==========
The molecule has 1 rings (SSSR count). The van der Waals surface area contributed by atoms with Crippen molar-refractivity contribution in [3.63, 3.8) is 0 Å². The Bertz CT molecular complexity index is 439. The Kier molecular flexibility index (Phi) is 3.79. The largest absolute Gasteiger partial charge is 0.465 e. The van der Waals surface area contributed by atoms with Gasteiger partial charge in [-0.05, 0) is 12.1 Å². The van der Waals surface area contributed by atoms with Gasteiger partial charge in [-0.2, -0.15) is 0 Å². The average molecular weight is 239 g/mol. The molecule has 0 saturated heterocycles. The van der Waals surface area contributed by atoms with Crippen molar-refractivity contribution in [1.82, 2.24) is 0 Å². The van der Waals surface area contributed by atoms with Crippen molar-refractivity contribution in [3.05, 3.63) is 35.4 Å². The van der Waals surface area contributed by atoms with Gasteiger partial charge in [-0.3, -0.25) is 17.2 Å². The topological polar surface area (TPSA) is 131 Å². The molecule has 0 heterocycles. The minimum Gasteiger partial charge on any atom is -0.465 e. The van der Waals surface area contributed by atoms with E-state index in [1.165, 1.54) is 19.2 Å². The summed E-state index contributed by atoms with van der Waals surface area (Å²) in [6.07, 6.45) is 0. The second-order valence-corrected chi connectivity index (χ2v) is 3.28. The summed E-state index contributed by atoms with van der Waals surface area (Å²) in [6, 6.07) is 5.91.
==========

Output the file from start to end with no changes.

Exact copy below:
The molecule has 1 rings (SSSR count). The van der Waals surface area contributed by atoms with Crippen molar-refractivity contribution in [3.63, 3.8) is 0 Å². The Bertz CT molecular complexity index is 439. The Kier molecular flexibility index (Phi) is 3.79. The largest absolute Gasteiger partial charge is 0.465 e. The van der Waals surface area contributed by atoms with Gasteiger partial charge in [-0.05, 0) is 12.1 Å². The van der Waals surface area contributed by atoms with Gasteiger partial charge in [-0.2, -0.15) is 0 Å². The average molecular weight is 239 g/mol. The molecule has 0 saturated heterocycles. The van der Waals surface area contributed by atoms with Crippen molar-refractivity contribution in [1.82, 2.24) is 0 Å². The van der Waals surface area contributed by atoms with Crippen molar-refractivity contribution in [3.05, 3.63) is 35.4 Å². The van der Waals surface area contributed by atoms with Gasteiger partial charge in [-0.3, -0.25) is 17.2 Å². The topological polar surface area (TPSA) is 131 Å². The molecule has 0 heterocycles. The minimum Gasteiger partial charge on any atom is -0.465 e. The van der Waals surface area contributed by atoms with E-state index in [1.165, 1.54) is 19.2 Å². The summed E-state index contributed by atoms with van der Waals surface area (Å²) in [6.07, 6.45) is 0. The second-order valence-corrected chi connectivity index (χ2v) is 3.28. The summed E-state index contributed by atoms with van der Waals surface area (Å²) in [6, 6.07) is 5.91.